Thornton Hibs memorial to mark 100 years

The opening of Memorial ParkThe opening of Memorial Park
The opening of Memorial Park
Thornton Hibs are marking a milestone in their history since a century has passed since they first played at their home ground Memorial Park.

Last Friday, December 18, marked one hundred years to the day when a team played against Strathmiglo to informally open the War Memorial Park for recreation purposes.

The teams were playing for the Robertson Cup and the match was kicked off by Mr E.H. Brown of the Crown Hotel who had presented Thornton Hibs with a new football.

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The idea of a public recreation area in which a war memorial could be erected was hatched many months before this match took place, following a meeting of around one hundred and fifty Thornton inhabitants and interested parties in May 1919.

A War Memorial Park Committee was subsequently formed and they negotiated the purchase of 22 acres from Captain Charles Barrington Balfour of Balgonie for what was considered a “reasonable price”. After a period of negotiation, the offer of £850 was accepted in December 1919.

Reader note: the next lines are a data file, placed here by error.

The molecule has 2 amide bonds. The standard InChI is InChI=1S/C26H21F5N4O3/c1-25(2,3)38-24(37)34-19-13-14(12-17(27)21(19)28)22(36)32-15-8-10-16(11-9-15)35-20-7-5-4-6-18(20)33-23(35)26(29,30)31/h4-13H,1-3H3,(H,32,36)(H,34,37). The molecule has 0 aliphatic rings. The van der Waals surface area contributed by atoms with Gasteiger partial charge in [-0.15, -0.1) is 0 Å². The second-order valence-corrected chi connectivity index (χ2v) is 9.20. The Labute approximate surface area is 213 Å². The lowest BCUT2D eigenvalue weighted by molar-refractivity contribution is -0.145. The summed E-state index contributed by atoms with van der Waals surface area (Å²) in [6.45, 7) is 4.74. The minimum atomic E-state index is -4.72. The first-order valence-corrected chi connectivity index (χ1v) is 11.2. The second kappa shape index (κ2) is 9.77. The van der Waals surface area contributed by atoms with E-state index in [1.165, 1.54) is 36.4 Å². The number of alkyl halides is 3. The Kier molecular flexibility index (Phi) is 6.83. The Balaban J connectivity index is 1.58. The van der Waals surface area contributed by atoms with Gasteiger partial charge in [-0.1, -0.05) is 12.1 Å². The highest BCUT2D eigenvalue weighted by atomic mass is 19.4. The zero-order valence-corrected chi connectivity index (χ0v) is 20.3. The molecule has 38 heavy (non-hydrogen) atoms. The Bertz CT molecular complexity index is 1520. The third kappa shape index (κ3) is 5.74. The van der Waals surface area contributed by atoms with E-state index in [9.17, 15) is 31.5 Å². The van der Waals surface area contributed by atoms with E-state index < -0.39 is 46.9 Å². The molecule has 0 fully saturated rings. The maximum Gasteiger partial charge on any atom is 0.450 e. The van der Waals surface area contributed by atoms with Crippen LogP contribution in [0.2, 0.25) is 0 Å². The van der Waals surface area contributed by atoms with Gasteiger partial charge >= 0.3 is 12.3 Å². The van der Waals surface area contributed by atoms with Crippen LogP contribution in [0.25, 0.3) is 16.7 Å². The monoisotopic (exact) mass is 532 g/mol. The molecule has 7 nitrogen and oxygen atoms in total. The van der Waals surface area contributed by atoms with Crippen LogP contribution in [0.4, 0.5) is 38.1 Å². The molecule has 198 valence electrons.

The date of the opening was now predicted to take place in April or May of the next year once the memorial gateway had been erected at a cost of around £500, and the names of the men from the Black Watch (3rd Battalion, Royal Regiment of Scotland) and the King’s Own Scottish Borderers, who had made the ultimate sacrifice during World War I, had been inscribed on the bronze tablets.

Around this time, the football teams in the village – Thornton Rangers and Thornton Hibs – played at North End Park before moving over to the New North End Park in 1926.

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When Thornton Hibs turned junior in 1935, they finally established their home ground in War Memorial Park and raised funds to build the changing hut facilities required at the time which were opened by J.S. Martin, who was Secretary of the Fife Junior Football Association.

The local authority took over responsibility for maintenance of the park in the late 1950’s and the park became a protected ‘Centenary Field’ under the auspices of Fields in Trust in July 2015, safeguarding the use of the park for existing and future recreational purposes.

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